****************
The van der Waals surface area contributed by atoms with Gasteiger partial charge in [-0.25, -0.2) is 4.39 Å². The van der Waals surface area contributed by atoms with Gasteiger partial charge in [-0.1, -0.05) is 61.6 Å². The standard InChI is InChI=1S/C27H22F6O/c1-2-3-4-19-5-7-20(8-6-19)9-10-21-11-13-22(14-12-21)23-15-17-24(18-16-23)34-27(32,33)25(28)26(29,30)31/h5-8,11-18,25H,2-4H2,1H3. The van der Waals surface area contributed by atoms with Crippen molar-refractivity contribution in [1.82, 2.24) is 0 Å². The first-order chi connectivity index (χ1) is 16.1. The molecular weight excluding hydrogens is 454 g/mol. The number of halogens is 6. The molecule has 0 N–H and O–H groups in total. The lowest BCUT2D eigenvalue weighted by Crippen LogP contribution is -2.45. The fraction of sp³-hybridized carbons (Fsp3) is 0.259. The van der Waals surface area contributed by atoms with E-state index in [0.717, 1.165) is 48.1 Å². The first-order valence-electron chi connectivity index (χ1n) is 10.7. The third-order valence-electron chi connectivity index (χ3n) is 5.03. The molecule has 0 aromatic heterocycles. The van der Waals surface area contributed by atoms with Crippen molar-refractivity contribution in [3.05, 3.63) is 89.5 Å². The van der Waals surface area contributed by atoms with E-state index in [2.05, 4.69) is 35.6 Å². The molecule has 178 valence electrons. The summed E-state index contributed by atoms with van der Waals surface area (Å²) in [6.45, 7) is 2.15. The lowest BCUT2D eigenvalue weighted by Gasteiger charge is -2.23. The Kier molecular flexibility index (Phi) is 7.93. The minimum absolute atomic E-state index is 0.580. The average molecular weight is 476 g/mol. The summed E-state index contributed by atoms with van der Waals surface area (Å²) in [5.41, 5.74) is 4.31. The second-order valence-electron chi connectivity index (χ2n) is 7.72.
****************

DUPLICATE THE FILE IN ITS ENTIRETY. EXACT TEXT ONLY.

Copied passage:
The van der Waals surface area contributed by atoms with Gasteiger partial charge in [-0.25, -0.2) is 4.39 Å². The van der Waals surface area contributed by atoms with Gasteiger partial charge in [-0.1, -0.05) is 61.6 Å². The standard InChI is InChI=1S/C27H22F6O/c1-2-3-4-19-5-7-20(8-6-19)9-10-21-11-13-22(14-12-21)23-15-17-24(18-16-23)34-27(32,33)25(28)26(29,30)31/h5-8,11-18,25H,2-4H2,1H3. The van der Waals surface area contributed by atoms with Crippen molar-refractivity contribution in [1.82, 2.24) is 0 Å². The first-order chi connectivity index (χ1) is 16.1. The molecular weight excluding hydrogens is 454 g/mol. The number of halogens is 6. The molecule has 0 N–H and O–H groups in total. The lowest BCUT2D eigenvalue weighted by Crippen LogP contribution is -2.45. The fraction of sp³-hybridized carbons (Fsp3) is 0.259. The van der Waals surface area contributed by atoms with E-state index in [0.717, 1.165) is 48.1 Å². The first-order valence-electron chi connectivity index (χ1n) is 10.7. The third-order valence-electron chi connectivity index (χ3n) is 5.03. The molecule has 0 aromatic heterocycles. The van der Waals surface area contributed by atoms with Crippen molar-refractivity contribution in [3.05, 3.63) is 89.5 Å². The van der Waals surface area contributed by atoms with E-state index in [2.05, 4.69) is 35.6 Å². The molecule has 178 valence electrons. The summed E-state index contributed by atoms with van der Waals surface area (Å²) in [6.45, 7) is 2.15. The lowest BCUT2D eigenvalue weighted by Gasteiger charge is -2.23. The Kier molecular flexibility index (Phi) is 7.93. The minimum absolute atomic E-state index is 0.580. The average molecular weight is 476 g/mol. The summed E-state index contributed by atoms with van der Waals surface area (Å²) in [5.41, 5.74) is 4.31. The second-order valence-electron chi connectivity index (χ2n) is 7.72.